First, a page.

Tuesday, April 13, 2010

New This Week: Hotel Iris by Yoko Ogawa

I love the line in the publicity material where potential reviewers are informed that The Los Angeles Times compared Japanese author Yoko Ogawa to Haruki Murakami, Kazuo Ishiguro and Kenzaburō Ōe. And while, yes, all of those author have Japanese names with loads of syllables, their work is not comparable. Well, it’s all writing. And it’s all very good. But that’s not the basis for drawing this line. Ishiguro, for example, has lived in the United Kingdom since he was six, has a Master’s degree from East Anglia and was listed as one of the “50 greatest British writers since 1945” by The London Times.

Like those other internationally recognized authors, though, Ogawa is terrific and January has liked that of her work that has been translated thus far. The author has been well known and respected since her debut, Disintegration of the Butterfly, in 1988. Though she has enjoyed wide international translation, especially in French, somehow she managed to escape wide notice in English until the publication of The Diving Pool not that many years ago. Like others of her work that have moved successfully into English, Hotel Iris (Picador) was first published several years ago. It appeared first in 1996 and this translation is by Stephen Snyder, who also did The Diving Pool and The Housekeeper and the Professor.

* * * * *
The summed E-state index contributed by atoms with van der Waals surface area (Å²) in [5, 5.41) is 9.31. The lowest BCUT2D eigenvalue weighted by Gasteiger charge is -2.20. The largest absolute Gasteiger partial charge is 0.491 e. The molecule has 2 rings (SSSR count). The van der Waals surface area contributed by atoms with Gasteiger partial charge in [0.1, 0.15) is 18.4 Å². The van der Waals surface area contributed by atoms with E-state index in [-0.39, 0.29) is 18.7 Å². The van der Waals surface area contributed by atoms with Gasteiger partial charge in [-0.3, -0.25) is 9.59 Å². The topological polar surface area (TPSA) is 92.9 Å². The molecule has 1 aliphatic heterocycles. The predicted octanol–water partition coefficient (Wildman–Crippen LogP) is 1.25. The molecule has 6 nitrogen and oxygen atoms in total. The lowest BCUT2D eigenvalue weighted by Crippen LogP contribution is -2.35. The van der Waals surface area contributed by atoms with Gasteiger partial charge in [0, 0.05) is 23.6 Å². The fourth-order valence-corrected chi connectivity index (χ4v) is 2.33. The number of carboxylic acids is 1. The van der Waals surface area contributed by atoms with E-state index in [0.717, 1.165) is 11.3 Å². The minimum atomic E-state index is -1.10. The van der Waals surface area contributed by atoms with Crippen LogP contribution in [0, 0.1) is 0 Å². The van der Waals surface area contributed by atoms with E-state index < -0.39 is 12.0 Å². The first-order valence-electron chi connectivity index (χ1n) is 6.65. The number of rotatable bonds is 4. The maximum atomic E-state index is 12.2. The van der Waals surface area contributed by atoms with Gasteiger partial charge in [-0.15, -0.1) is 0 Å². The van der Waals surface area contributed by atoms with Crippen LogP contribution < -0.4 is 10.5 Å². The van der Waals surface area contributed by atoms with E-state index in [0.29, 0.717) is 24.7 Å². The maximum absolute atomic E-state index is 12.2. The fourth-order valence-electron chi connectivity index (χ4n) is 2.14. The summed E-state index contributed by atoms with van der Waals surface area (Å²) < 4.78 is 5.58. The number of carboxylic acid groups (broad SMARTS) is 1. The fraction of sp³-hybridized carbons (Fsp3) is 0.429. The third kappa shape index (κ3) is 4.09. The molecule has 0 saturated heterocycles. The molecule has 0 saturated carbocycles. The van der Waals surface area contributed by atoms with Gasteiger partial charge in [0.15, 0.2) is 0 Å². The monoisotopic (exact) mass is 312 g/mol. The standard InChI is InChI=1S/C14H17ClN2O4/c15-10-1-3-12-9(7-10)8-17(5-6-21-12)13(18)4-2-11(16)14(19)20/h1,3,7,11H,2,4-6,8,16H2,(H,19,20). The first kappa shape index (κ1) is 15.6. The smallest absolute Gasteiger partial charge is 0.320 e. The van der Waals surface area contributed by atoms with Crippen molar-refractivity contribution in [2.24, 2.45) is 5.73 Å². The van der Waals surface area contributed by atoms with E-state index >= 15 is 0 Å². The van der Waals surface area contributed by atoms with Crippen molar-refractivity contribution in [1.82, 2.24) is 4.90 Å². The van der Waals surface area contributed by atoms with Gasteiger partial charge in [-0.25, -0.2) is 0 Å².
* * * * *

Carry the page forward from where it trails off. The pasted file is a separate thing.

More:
A mother and daughter toil away in a sad old Japanese version of a Fawlty Towers of a hotel, without all the comic relief. Seventeen-year-old Mari becomes intrigued by a middle-aged man who may or may not have killed his wife. Intrigue moves to seduction and it’s not long before the two are on their way to a potentially dangerous affair.

Hotel Iris is spare, uncomfortable, disturbing. I couldn’t put it down.

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3 Comments:

Anonymous Shelley said...

I believe Oe is a writer that Maya Angelou has expressed great admiration for. However, the part of this post my mind can't forget is...the idea of a Japanese Fawlty Towers! (Wonder what country their version of Manuel would be from....)

Tuesday, April 13, 2010 at 10:20:00 AM PDT  
Anonymous John Lowe said...

An utterly incompetent "review" of a great writer. Who cares what the LA times said about her? Bye the way, The Housekeeper and the Professor is her most notable book translated into English thus far and ought to have received more than a mere mention.

Wednesday, April 14, 2010 at 8:17:00 AM PDT  
Anonymous Sienna Powers said...

John, who peed in your cornflakes? Not sure why you'd be so grumpy about what is a very positive mention of this book. And the only one using the word "review" is you.

Wednesday, April 14, 2010 at 1:47:00 PM PDT  

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